Formed in 1969 in hardscrabble Birmingham, England in the wake of their local brethren Black Sabbath, Judas Priest is an iconic heavy metal act overdue for a Rock Hall nomination. With the 2016 induction of Deep Purple—up to that point, a glaring omission in Cleveland—the Hall's stage now would appear to be primed for singer Rob Halford to roar in on his famous Harley.
|Ian Hill, Glenn Tipton, Rob Halford, K.K. Downing, Dave Holland|
|Hell Bent for Leather|
Further elevating Priest's status as a Rock Hall-worthy act is their impressive body of work—17 studio LPs and six live releases, with 45 million albums sold. In any career of this length, there will be ups and downs, naturally. There are superb high points (Stained Class, British Steel, Screaming for Vengeance), slight misfires (Turbo, with its synthesizers, the concept record Nostradamus), and outings with a replacement singer (Jugulator, with Tim "Ripper" Owens). There's more chrome than rust, though—this is a catalog boiling over with jagged, fist-pumping anthems that infiltrated arenas, radio, and MTV to a genre-perpetuating degree. And the legendary Priest (currently Halford, bassist Ian Hill, guitarists Glenn Tipton and Richie Faulkner, and longtime drummer Scott Travis) are at it to this day, with the 2014 release of the well-reviewed Redeemer of Souls. They remain globe-trotting metal ambassadors, delivering favorites like "Breakin' the Law," "Living After Midnight," and "Hell Bent for Leather" on stages night after night.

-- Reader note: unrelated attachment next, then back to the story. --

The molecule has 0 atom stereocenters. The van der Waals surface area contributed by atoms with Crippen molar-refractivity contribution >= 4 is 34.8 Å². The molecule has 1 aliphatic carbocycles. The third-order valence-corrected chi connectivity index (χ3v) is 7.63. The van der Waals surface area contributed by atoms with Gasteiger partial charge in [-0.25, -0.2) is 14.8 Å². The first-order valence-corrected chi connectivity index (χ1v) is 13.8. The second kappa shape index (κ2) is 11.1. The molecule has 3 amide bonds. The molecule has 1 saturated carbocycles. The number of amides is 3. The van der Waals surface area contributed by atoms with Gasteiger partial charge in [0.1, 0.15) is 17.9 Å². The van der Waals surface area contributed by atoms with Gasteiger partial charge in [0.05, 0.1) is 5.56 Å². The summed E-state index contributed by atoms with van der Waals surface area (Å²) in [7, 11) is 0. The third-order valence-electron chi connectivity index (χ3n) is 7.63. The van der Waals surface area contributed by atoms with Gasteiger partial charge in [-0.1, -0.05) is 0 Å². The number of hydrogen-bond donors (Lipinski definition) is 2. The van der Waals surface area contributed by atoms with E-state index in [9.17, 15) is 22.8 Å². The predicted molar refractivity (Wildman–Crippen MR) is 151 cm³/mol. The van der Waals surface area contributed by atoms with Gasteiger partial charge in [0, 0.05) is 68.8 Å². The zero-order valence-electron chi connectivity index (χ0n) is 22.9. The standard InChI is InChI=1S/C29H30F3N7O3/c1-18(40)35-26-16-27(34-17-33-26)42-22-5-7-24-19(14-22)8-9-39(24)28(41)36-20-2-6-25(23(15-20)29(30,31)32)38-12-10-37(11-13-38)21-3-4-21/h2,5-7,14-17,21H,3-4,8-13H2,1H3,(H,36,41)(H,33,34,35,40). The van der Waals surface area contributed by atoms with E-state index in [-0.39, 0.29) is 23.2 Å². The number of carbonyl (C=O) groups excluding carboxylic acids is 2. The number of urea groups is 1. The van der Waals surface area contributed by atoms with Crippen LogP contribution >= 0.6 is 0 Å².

|2014's Redeemer of Souls|
Judas Priest's sterling credentials for nomination and induction into the Rock Hall are self-evident at this point. Just ask their fans. Unquestionable musical excellence and significant influence? It's all here... wrapped in leather, and screaming for vengeance.